focused philosophical foundation for the way Starr

values, but children were given abundant opportunities

designed to encourage kids to feel safe

of understanding and acceptance.

BEL ON

NG GI

and comfortable in an environment

Y IT OS

GEN ER

works with the youth in our care. It is

require to be emotionally well. Only

NCE DE N

IND EP E

are the universal needs all people

when these four needs are met are our circles complete. Independence is an important part of growing into an emotionally healthy adult. In contrast with Western

Y ER

tery, independence, and generosity

MA ST

Courage states that belonging, mas-

When working with children who

have experienced rough and traumatic childhoods, teaching independence

Developed from the cultural wisdom of the Lakota people, the Circle of

to make choices on their own.

is very important. Letting them learn to make their own decisions allows these children to feel in control of themselves, which in turn helps them work through their trauma. Through

this control they learn to trust themselves and their own reactions in order to better understand what they need.

culture, tribal teachings meant respecting the right for

By helping children understand themselves and grow

independence and building inner discipline. Children

to trust their instincts, we build their independence. By

raised in this manner were encouraged to make deci-

creating independent children, we help to create emo-

sions, solve problems, and show personal responsibil-

tionally healthy adults with complete circles. F 7


camp ready readers For the past few years, our Battle Creek staff has put on the Camp Ready Readers program for Calhoun County children. This free day camp helps students in Kindergarten through fifth grade prevent the summer learning slide by actively working on reading, spelling, and grammar. Keeping up these important skills will help students return to school more prepared to learn, improving their overall academic achievement. Funded mainly through donations, the Camp Ready Readers program is able to have several three-week sessions over the course of the summer, with each session serving anywhere from 15-30 kids. These students are provided a morning snack and a free lunch during the program, because we want every child to succeed, and we know at Starr that a hungry student cannot learn. Instructors facilitate learning through various activities, and not all of them involve sitting at a desk. Students do crafts with words they have cut out, play physical games such as throwing a ball with a word on it into a basket, and have quiet reading time where they are allowed to sit in any of the comfy chairs around the room. “It’s really great that we can help them work on their reading skills, but we are also working on social skills, too – sharing, listening,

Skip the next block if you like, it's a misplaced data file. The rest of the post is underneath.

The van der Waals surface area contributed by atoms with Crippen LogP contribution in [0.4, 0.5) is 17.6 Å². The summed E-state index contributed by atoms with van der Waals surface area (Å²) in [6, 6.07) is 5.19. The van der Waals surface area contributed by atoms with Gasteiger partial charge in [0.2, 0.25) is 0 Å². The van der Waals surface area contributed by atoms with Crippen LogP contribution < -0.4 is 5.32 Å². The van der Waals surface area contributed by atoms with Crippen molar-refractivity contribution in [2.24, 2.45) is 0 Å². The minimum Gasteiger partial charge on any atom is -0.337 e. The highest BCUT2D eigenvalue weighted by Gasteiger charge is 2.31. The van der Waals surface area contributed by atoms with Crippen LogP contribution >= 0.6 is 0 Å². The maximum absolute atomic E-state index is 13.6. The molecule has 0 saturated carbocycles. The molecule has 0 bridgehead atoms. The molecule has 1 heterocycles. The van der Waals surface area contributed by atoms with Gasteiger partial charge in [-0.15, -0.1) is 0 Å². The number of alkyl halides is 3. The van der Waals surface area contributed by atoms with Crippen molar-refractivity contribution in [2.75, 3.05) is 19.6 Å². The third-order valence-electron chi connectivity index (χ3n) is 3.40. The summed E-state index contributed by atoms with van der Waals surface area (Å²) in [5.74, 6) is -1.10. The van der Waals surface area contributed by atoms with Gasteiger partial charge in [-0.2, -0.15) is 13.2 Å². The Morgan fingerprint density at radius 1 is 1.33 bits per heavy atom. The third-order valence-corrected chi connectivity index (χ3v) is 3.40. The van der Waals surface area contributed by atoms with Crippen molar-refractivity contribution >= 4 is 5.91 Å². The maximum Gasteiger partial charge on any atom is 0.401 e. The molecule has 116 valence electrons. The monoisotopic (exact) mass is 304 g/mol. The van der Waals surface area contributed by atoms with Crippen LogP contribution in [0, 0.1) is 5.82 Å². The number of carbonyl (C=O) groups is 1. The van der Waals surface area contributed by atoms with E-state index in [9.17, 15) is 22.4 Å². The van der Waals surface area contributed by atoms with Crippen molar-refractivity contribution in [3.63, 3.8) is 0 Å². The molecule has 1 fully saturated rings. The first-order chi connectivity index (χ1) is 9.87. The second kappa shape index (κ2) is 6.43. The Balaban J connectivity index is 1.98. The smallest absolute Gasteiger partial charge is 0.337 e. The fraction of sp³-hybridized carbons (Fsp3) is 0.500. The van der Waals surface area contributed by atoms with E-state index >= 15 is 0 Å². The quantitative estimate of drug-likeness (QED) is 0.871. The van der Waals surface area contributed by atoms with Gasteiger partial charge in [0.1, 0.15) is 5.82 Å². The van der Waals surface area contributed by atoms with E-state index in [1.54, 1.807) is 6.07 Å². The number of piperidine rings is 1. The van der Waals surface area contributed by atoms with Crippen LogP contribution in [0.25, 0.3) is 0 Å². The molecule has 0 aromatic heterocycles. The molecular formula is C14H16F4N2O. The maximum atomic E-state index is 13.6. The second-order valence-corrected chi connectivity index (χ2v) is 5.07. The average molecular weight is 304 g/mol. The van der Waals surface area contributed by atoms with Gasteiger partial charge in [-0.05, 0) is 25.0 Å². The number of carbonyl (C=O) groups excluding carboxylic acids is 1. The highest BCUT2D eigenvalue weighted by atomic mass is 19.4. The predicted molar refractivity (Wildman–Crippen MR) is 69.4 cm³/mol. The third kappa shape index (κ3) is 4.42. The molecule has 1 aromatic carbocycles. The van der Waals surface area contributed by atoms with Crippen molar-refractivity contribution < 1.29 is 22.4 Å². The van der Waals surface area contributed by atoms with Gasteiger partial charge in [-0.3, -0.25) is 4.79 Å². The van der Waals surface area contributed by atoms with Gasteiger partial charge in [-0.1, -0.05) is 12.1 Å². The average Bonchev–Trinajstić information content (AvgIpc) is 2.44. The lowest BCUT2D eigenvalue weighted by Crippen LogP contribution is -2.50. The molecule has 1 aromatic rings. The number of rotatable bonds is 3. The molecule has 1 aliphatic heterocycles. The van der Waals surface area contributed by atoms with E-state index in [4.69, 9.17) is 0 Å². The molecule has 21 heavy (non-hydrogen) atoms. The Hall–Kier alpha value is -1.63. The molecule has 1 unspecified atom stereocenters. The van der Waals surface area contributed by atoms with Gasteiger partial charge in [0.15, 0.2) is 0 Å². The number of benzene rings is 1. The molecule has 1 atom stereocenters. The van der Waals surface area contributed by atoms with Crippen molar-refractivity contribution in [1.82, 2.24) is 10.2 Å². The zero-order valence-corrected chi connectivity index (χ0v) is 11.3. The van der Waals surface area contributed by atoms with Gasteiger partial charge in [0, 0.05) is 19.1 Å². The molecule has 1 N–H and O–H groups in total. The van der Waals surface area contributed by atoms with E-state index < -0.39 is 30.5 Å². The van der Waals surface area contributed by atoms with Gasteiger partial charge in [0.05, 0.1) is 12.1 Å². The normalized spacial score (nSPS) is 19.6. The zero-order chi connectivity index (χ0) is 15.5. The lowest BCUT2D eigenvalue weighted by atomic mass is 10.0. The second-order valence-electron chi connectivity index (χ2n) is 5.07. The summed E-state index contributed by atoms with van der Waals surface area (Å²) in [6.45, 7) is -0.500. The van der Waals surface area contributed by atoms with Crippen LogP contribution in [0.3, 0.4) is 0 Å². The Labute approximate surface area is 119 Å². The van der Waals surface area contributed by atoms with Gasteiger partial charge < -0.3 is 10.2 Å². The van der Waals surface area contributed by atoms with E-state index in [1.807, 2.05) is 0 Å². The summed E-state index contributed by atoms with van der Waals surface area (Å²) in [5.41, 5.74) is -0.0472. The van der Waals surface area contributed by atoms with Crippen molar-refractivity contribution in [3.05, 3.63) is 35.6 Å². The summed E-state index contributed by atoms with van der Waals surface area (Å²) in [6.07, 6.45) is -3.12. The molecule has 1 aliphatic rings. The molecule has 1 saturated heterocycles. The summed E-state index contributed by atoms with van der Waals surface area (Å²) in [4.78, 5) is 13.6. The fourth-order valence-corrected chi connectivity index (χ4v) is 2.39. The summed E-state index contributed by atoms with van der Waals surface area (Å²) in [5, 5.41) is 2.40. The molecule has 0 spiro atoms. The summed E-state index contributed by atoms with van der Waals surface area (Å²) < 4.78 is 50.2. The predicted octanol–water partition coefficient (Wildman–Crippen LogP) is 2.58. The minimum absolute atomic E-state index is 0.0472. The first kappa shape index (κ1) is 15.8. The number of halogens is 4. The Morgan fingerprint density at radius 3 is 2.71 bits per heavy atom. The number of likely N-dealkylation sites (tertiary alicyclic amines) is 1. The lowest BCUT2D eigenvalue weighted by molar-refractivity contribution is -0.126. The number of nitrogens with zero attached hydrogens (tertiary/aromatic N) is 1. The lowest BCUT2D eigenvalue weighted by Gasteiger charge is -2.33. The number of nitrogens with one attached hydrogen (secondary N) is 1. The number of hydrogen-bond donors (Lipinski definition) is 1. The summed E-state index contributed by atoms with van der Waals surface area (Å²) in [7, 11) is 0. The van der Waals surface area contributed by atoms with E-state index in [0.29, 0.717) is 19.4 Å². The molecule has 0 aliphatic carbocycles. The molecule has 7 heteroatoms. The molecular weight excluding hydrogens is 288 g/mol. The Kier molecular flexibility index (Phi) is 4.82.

and helping others are important things that we work on every day,” our clinician, Karol Rosol, said of the program. This year, students received some parting gifts when their session is over: a Super Starr Reading Camp t-shirt, a drawstring bag, and some donated books that they can take home to continue their reading adventure for the rest of the summer. Clients from Starr Battle Creek’s in-home services also served as student volunteers. Those teens helped the clinicians by handing out and collecting papers and crayons, as well as by working with the campers as they did crafts and scavenger hunts over the course of their session. With those leadership roles, our clients were able to work on their own social skills, becoming positive role models, and gaining confidence and independence in their own abilities. Not only is this camp something we enjoy doing in the Calhoun County community, it is effective. 63.6% of students last year showed improvement in the number of accurate words read, and 93.3% of families reported that their child showed an increased interest in reading. With results like this, we plan to hold our Camp Ready Readers program for as long as the community needs us. F